Effective self-promos require thought and planning. Before you sketch out your design ideas:
1. Know your purpose. What do you want your self-promo to accomplish? Do you want to be remembered? Do you want to educate clients about design’s strategic benefits? Four years ago, Thumbnail Creative Group wanted to break into packaging design, so the firm created a holiday gift candle to show off related capabilities. Now packaging accounts for nearly 30% of the firm’s business.
2. Research your market. Explore the companies on your mailing list so you can refer to their design sensibilities and needs. “Smart designers poke around the company through other people, usually friends,” Amazon.com’s Jaleh Bisharat says. “Find out the top-two issues and challenges the company faces. Seek out projects other designers have produced for them, so you know what has worked and what hasn’t.”
3. Be relevant. While highlighting your design capabilities, your self-promo should resemble something your client might use or buy. “The Leonhardt Group produces diverse work, but their self-promos for us are tailored to the fashion and retail industries, since that’s what we’re interested in,” says Nordstrom’s Cheryl Zahniser.
4. Plan a campaign. The best self-promos complement your PR, advertising and sales efforts. “Ultimately, each piece should build a cohesive, identifiable whole,” says Red Canoe’s Deb Koch.
You spend time and money creating your self-promos. Make them count when you:
5. Express yourself. You’ve got a style; flaunt it. Appetite Engineers of San Francisco sent The Bark and other potential clients a sheet of perforated stamps featuring The firm’s creations, and a handmade, perfect-bound book to put them in (stamp hinges provided). The book’s pell-mell design and scattered, offbeat phrases (“You wagged little man,” “Ambition is no sin”) disorient some recipients, but principal Martin Venezky would rather not compromise his artistic integrity for the sake of convention.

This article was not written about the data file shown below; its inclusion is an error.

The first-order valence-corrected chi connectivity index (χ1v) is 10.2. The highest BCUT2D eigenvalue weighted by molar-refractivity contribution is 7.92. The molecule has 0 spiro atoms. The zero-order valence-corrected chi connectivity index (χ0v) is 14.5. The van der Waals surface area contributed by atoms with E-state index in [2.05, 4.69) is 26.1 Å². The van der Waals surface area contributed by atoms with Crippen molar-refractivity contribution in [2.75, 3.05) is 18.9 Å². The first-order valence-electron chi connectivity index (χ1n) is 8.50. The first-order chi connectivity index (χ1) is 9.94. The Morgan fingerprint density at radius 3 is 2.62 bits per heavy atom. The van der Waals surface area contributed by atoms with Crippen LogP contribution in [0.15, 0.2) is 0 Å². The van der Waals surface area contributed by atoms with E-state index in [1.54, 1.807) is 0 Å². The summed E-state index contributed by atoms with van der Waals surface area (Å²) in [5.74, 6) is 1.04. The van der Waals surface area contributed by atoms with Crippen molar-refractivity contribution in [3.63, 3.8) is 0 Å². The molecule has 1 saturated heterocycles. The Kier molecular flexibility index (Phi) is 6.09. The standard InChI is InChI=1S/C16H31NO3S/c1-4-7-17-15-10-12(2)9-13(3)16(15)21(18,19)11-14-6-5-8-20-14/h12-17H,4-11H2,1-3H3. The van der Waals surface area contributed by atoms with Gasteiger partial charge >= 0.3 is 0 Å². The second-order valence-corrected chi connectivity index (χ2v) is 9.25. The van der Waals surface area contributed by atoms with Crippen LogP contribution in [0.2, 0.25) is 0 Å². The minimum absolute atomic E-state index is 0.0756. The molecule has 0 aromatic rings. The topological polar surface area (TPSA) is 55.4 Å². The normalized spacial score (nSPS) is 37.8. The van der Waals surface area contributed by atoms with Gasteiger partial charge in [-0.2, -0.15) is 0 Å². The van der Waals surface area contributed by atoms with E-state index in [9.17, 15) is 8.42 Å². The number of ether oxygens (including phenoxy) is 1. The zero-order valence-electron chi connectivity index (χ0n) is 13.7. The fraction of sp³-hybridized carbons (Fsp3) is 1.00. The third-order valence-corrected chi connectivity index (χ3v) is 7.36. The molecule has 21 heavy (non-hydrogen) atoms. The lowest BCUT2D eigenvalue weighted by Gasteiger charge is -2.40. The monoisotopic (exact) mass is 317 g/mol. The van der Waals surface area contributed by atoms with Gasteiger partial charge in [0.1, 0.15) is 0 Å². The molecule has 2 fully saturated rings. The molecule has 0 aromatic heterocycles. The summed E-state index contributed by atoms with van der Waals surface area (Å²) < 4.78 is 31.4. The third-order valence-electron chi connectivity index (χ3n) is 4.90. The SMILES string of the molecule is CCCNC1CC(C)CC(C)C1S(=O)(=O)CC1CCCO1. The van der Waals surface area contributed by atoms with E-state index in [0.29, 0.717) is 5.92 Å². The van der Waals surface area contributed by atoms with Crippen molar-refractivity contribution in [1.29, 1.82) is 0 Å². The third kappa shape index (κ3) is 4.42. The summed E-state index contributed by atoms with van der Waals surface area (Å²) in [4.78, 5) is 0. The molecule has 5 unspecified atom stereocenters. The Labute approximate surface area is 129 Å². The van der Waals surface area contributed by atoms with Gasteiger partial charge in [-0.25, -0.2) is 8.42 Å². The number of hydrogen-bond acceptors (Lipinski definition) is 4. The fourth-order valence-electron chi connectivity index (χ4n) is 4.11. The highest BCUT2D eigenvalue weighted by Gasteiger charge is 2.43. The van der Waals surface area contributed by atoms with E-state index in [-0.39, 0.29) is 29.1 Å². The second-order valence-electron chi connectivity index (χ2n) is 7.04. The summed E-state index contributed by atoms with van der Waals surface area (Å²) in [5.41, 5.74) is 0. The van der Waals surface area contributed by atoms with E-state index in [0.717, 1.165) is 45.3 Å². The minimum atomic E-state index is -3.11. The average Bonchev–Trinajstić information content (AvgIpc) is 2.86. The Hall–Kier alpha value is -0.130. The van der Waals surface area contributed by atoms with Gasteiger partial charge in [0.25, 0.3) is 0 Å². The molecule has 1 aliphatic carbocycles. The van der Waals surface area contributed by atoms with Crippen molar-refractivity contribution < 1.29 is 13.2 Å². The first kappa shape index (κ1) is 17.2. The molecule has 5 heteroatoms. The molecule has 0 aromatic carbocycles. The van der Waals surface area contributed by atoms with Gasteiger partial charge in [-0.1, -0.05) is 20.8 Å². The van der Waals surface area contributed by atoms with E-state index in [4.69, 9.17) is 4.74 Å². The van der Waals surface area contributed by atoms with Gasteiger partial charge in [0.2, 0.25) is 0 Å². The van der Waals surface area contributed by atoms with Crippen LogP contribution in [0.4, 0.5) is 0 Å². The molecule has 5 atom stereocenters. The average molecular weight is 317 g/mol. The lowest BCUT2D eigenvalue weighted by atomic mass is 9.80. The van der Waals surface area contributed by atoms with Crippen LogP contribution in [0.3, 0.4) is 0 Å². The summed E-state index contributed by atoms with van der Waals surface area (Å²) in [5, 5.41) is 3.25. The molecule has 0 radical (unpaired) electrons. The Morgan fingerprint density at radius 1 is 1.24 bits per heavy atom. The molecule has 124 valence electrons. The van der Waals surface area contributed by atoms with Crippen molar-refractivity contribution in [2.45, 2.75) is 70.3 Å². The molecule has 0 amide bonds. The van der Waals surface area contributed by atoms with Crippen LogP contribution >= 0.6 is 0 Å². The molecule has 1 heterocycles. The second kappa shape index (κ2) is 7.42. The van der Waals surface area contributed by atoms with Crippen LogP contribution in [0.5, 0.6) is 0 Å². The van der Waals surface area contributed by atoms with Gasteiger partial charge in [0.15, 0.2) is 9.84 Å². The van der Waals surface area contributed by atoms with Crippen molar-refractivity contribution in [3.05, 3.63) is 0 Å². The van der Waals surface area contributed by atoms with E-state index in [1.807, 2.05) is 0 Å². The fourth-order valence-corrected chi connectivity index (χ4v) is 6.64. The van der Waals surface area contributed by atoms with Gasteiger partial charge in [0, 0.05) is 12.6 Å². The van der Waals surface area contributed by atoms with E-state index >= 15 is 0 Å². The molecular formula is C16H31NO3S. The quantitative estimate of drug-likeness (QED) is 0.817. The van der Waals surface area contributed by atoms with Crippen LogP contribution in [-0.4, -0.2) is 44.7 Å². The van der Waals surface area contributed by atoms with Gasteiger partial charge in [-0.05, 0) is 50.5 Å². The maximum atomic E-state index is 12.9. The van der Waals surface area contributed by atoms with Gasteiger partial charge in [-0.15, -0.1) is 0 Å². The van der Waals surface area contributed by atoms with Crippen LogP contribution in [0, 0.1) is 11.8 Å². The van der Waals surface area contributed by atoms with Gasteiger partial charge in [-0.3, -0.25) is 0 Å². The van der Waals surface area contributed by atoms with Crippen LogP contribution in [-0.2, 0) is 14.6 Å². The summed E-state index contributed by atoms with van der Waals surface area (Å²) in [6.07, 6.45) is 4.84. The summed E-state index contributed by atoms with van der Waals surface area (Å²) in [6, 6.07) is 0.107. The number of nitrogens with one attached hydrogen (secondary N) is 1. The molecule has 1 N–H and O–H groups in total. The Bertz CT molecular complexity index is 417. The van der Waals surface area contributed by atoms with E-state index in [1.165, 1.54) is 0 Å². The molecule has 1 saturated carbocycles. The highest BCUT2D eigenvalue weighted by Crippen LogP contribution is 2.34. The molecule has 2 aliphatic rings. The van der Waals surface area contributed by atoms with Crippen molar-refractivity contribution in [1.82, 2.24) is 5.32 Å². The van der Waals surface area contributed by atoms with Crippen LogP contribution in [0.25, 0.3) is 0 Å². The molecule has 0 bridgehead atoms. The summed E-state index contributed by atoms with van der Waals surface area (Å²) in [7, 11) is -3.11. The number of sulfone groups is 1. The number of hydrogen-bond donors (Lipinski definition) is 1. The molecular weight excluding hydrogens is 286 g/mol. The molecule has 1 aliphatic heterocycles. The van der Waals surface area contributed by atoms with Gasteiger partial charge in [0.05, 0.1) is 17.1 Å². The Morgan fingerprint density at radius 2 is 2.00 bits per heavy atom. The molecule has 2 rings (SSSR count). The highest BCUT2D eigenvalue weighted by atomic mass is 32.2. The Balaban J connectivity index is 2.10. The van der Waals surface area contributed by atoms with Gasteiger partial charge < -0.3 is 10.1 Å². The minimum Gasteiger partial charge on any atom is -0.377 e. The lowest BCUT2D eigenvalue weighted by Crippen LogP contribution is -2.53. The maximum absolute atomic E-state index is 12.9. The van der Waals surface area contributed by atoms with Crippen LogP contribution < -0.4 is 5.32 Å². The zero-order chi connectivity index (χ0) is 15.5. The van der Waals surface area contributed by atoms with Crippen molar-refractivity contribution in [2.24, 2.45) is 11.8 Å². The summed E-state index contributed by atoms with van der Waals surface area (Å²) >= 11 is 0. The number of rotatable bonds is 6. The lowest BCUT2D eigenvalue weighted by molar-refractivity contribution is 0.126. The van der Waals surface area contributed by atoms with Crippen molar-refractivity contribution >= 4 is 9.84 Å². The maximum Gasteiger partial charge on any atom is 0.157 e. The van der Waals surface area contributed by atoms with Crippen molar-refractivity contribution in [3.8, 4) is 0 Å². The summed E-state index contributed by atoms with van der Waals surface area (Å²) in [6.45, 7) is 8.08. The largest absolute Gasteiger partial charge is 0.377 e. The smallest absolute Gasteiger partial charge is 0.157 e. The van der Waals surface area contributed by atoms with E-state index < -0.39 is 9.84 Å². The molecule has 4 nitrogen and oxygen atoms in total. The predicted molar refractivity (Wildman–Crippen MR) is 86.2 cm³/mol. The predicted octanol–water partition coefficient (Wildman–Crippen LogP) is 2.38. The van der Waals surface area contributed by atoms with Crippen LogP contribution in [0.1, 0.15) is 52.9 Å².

6. Attend to details. You do it for your clients, why not for yourself? Find out the name of that marketing director and spell it right, proofread your words and double check visual placement. “If you’re sloppy with small things, how can I be sure you won’t be elsewhere?” asks Bisharat.
Even an award-winning self-promo is useless unless you send it to the right people at the right time. Make sure you:
7. Keep ’em coming. Send a series of self-promos, regularly, based on your clients’ preferences. To find out what those are, simply ask clients how often they’d like to hear from you. Generally, December is already crowded with mailings, so The Bark‘s Cameron Woo suggests waiting until February. “Bulk mailings are good once a quarter, and project examples up to twice a year,” he says.
8. Follow up. “If you don’t follow up, all your self-promo efforts could slam to a halt,” says Maureen Smullen of Smullen Design. Initiate a dialogue with clients by making phone calls a week or two after your mailing, especially if a client requests it. Of course, don’t waste your time dialing hundreds of phone numbers, but know that it’s worth the effort for smaller mailings.
HOW October 2000